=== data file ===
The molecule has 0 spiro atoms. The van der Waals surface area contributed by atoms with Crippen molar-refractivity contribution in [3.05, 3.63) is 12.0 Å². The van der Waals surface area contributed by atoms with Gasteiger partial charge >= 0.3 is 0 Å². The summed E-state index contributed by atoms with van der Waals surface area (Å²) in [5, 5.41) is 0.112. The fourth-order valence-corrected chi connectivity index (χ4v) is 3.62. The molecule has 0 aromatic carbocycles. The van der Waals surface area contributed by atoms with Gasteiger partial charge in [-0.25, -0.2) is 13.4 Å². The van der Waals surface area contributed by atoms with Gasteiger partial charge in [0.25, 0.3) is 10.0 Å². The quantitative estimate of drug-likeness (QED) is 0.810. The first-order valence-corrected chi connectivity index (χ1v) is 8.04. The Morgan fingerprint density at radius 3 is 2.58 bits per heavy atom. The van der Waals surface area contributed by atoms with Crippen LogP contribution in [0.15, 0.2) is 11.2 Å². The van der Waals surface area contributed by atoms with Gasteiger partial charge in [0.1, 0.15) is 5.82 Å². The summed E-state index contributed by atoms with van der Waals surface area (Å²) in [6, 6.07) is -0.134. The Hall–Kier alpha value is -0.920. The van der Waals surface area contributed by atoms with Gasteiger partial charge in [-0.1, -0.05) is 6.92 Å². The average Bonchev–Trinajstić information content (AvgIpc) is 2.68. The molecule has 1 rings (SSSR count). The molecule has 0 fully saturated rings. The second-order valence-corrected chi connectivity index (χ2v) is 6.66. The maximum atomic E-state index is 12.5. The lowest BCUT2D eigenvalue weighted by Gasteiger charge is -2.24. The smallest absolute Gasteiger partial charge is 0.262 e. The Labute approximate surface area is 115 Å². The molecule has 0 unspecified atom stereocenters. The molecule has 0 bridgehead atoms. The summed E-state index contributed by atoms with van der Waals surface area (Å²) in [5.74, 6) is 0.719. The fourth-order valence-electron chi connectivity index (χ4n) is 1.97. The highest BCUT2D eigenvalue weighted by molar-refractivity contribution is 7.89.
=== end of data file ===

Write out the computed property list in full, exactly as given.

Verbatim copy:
The molecule has 0 spiro atoms. The van der Waals surface area contributed by atoms with Crippen molar-refractivity contribution in [3.05, 3.63) is 12.0 Å². The van der Waals surface area contributed by atoms with Gasteiger partial charge >= 0.3 is 0 Å². The summed E-state index contributed by atoms with van der Waals surface area (Å²) in [5, 5.41) is 0.112. The fourth-order valence-corrected chi connectivity index (χ4v) is 3.62. The molecule has 0 aromatic carbocycles. The van der Waals surface area contributed by atoms with Gasteiger partial charge in [-0.25, -0.2) is 13.4 Å². The van der Waals surface area contributed by atoms with Gasteiger partial charge in [0.25, 0.3) is 10.0 Å². The quantitative estimate of drug-likeness (QED) is 0.810. The first-order valence-corrected chi connectivity index (χ1v) is 8.04. The Morgan fingerprint density at radius 3 is 2.58 bits per heavy atom. The van der Waals surface area contributed by atoms with Crippen LogP contribution in [0.15, 0.2) is 11.2 Å². The van der Waals surface area contributed by atoms with Gasteiger partial charge in [0.1, 0.15) is 5.82 Å². The summed E-state index contributed by atoms with van der Waals surface area (Å²) in [6, 6.07) is -0.134. The Hall–Kier alpha value is -0.920. The van der Waals surface area contributed by atoms with Gasteiger partial charge in [-0.1, -0.05) is 6.92 Å². The average Bonchev–Trinajstić information content (AvgIpc) is 2.68. The molecule has 1 rings (SSSR count). The molecule has 0 fully saturated rings. The second-order valence-corrected chi connectivity index (χ2v) is 6.66. The maximum atomic E-state index is 12.5. The lowest BCUT2D eigenvalue weighted by Gasteiger charge is -2.24. The smallest absolute Gasteiger partial charge is 0.262 e. The Labute approximate surface area is 115 Å². The molecule has 0 unspecified atom stereocenters. The molecule has 0 bridgehead atoms. The summed E-state index contributed by atoms with van der Waals surface area (Å²) in [5.74, 6) is 0.719. The fourth-order valence-electron chi connectivity index (χ4n) is 1.97. The highest BCUT2D eigenvalue weighted by molar-refractivity contribution is 7.89.